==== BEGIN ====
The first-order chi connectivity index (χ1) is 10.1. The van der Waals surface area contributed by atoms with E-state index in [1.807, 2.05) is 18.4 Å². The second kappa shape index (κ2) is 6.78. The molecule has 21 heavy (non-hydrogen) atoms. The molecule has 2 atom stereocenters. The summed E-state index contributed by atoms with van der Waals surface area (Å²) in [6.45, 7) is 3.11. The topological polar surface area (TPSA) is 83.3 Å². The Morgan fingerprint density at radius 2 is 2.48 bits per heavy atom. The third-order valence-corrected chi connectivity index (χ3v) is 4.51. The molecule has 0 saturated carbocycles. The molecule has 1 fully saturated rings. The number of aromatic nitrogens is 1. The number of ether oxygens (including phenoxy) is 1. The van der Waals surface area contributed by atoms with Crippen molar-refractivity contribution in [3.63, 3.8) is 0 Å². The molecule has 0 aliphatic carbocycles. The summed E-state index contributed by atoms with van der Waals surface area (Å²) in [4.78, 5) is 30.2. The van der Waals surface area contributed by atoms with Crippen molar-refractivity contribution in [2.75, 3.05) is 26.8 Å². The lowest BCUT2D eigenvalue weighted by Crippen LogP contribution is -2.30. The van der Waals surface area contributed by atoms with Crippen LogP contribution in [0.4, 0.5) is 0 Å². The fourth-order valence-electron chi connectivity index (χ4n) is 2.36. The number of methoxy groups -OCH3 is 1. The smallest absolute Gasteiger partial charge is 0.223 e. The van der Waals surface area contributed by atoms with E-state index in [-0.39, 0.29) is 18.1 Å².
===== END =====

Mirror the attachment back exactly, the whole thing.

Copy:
The first-order chi connectivity index (χ1) is 10.1. The van der Waals surface area contributed by atoms with E-state index in [1.807, 2.05) is 18.4 Å². The second kappa shape index (κ2) is 6.78. The molecule has 21 heavy (non-hydrogen) atoms. The molecule has 2 atom stereocenters. The summed E-state index contributed by atoms with van der Waals surface area (Å²) in [6.45, 7) is 3.11. The topological polar surface area (TPSA) is 83.3 Å². The Morgan fingerprint density at radius 2 is 2.48 bits per heavy atom. The third-order valence-corrected chi connectivity index (χ3v) is 4.51. The molecule has 0 saturated carbocycles. The molecule has 1 fully saturated rings. The number of aromatic nitrogens is 1. The number of ether oxygens (including phenoxy) is 1. The van der Waals surface area contributed by atoms with Crippen molar-refractivity contribution in [3.63, 3.8) is 0 Å². The molecule has 0 aliphatic carbocycles. The summed E-state index contributed by atoms with van der Waals surface area (Å²) in [4.78, 5) is 30.2. The van der Waals surface area contributed by atoms with Crippen molar-refractivity contribution in [2.75, 3.05) is 26.8 Å². The lowest BCUT2D eigenvalue weighted by Crippen LogP contribution is -2.30. The van der Waals surface area contributed by atoms with Crippen LogP contribution in [0.4, 0.5) is 0 Å². The fourth-order valence-electron chi connectivity index (χ4n) is 2.36. The number of methoxy groups -OCH3 is 1. The smallest absolute Gasteiger partial charge is 0.223 e. The van der Waals surface area contributed by atoms with E-state index in [-0.39, 0.29) is 18.1 Å².